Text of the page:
By Rhianna Hurren-Myers
It has been almost a month since Grace Millane’s killer was found guilty by a unanimous jury. Over the three-week trial, he had consistently denied murder, claiming she had died “accidentally during sex”. On the night of her death, he had not called the emergency services. Instead, he took photos of her body, went on another date, and then buried her in a suitcase in a shallow grave. Grace was just months into her solo trip around the world after graduating, and went missing a day before her 22nd birthday.
The emotions around the world after her body had been found were total shock, mirrored by the Prime Minister of New Zealand who gave an emotional apology to Grace’s family once the body was identified to be hers: “Your daughter should have been safe here”, she said in a press conference, holding back tears, “she wasn’t, and I’m sorry for that”.
Jacinda Ardern, the first female leader of New Zealand and the youngest female head of office at the time of her appointment, represents so much about how far the country has come. But Grace’s death will serve as a symbolic reminder of how far we still have to go to ensure women are safe around the world.
For me, this last month has been a period of reflection. How could such a senseless murder like Grace’s could happen in New Zealand? Not only a country close to our own in many ways, but also one that solo female travellers should feel safe to explore and are even actively encouraged to.
In so many ways, the result is as positive as we could have hoped for. This man will now face life behind bars. For me though, the nature of the trial has left me uncomfortable. It feels hideously unfair that we now know everything about Grace, but nothing about him.
We know she was a fan of ’50 shades of Grey’. We know she had previously asked her ex-boyfriend to choke her in bed. We know that her interest in BDSM (Bondage, Domination, and Sadomasochism) was at the ‘explorative stage’, based on a statement given at Auckland High Court by a man she had briefly spoken to on a BDSM website.
We do not even know her killer’s name.
Continuously sensationalised by the media, these facts about Grace’s sexual past morphed into her total identity. Not only was she not there to challenge these statements made about her, but the entire defence of the accused was based around them. This is disturbingly similar to the logic of telling a woman who got raped that she deserved it due to the type of underwear she was wearing.
Grace is not the first woman to have her sexual past twisted and manipulated in court to the defendant’s favour. Campaign Activists ‘We can’t consent to this’ have identified at least 59 women in the UK who have been killed by men who claim the death was a result of consensual rough sex.
Sally Cavender. Died with a fractured spine, multiple rib injuries and a hypoxic brain injury, with extensive bruising around her eyes, neck and arms. Her partner claimed she died as a result of “vigorous sex”.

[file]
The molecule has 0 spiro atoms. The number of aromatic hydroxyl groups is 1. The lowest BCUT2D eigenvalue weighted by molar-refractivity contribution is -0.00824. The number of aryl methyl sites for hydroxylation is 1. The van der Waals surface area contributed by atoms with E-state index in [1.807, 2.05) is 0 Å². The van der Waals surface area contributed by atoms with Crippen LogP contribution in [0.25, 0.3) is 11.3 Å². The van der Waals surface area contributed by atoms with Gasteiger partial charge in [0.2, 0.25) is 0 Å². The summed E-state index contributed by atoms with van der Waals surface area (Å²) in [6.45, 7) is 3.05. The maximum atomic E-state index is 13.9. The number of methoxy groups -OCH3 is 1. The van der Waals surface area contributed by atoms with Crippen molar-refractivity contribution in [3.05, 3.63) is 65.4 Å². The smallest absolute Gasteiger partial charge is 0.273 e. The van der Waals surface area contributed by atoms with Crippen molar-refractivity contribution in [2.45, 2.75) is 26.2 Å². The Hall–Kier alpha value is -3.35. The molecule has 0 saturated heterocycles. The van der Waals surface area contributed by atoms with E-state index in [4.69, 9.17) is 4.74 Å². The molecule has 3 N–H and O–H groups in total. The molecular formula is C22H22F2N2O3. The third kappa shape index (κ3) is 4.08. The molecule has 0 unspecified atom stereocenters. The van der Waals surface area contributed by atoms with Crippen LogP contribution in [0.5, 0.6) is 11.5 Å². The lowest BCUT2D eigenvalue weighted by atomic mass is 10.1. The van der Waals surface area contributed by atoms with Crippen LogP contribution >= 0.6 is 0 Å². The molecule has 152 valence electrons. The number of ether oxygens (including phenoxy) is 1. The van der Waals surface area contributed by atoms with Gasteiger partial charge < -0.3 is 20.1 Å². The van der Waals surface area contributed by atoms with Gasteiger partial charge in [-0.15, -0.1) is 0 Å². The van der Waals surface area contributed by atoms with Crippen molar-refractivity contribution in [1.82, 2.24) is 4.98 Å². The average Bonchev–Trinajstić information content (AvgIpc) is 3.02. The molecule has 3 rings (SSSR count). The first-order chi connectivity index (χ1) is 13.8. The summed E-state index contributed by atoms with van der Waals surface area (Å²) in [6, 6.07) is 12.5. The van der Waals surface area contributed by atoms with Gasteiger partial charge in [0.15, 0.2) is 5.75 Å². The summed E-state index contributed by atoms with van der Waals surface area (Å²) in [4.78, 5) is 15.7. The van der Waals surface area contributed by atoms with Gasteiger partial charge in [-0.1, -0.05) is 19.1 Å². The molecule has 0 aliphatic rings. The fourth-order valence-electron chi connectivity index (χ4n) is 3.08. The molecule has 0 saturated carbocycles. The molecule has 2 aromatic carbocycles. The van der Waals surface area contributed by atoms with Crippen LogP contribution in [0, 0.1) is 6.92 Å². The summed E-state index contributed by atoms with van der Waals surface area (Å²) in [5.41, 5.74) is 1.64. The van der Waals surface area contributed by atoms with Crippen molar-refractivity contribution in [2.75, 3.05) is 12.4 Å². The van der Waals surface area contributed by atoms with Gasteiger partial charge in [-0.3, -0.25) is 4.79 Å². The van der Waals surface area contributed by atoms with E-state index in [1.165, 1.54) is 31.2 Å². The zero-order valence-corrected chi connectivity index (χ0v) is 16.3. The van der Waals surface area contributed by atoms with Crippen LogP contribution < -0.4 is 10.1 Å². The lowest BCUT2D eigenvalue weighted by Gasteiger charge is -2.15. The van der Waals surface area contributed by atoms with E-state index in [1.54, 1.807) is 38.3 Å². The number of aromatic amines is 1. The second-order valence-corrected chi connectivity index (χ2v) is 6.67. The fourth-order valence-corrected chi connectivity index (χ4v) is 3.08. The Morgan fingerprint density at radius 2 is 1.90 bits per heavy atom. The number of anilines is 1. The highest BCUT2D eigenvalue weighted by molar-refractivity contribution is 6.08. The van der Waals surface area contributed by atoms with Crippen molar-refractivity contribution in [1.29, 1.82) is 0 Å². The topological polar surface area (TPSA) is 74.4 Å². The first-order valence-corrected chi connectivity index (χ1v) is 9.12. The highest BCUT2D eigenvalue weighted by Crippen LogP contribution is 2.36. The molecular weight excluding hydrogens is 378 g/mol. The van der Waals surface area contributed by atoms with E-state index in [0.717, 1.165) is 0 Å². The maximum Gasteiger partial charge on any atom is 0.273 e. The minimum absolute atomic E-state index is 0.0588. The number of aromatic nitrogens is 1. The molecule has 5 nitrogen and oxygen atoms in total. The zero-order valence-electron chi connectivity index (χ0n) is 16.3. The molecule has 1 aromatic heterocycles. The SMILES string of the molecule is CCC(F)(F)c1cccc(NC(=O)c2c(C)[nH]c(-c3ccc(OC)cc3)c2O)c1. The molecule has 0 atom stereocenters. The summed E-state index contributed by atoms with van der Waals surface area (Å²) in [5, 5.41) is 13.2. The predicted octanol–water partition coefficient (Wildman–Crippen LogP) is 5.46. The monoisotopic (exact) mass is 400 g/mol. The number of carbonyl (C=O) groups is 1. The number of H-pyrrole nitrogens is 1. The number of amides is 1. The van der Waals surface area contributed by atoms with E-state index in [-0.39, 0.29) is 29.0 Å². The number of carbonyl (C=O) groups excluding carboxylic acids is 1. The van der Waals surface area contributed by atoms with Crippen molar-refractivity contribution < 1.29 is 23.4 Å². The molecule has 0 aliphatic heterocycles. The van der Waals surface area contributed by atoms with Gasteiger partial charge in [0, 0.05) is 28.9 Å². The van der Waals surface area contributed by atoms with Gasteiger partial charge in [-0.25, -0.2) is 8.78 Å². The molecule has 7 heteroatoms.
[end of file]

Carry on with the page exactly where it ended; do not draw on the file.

Denise Rosser. Murdered by her partner who told police her injuries were from the sex that they had the night before. She had called the police 11 times in 2 years to report domestic abuse.
Laura Huteson. Killed during what the judge described as “bizarre and violent sadomasochistic sexual activity”.
In the last 5 years, the ‘sex game gone wrong’ defence has been successful in 9 out of 18 killings that reached trial, with the prosecuted in each case found not guilty or receiving a manslaughter conviction. The problem spreads across the world – ‘We Can’t Consent to This’ have identified women killed and injured in Germany, Canada, Spain, Portugal, Mexico, Australia, Sweden, the United States. They have not found a single killed or injured man defended on the same grounds.
So long as victims of sexual violence are smeared and discredited because of their past choices and preferences, the more this rough sex defence will be used in court. But it is more than morally wrong to use a woman’s sexual history as a defence, it is also dangerous. For too long women around the world have faced devastating consequences for stepping forward to report their experiences of sexual harassment, rape, and abuse for fear they won’t be believed or will be scrutinised by the media around the world.
None of these women consented to die.
The narrative surrounding women within political or media rhetoric has to change, we know this, but as stands there are zero policies in place to protect young girls like Grace Millane. Grazia magazine and We Can’t Consent to This are pushing our MPs to change the law surrounding the ‘rough sex’ defence. Alongside MP Harriet Harman, they are campaigning for a return of the Domestic Abuse Bill, which would not allow a man to claim as a defence that a woman consented to the violence that led to her death. They need our support.
Grace is not here to defend herself, but we are. Sign the petition here.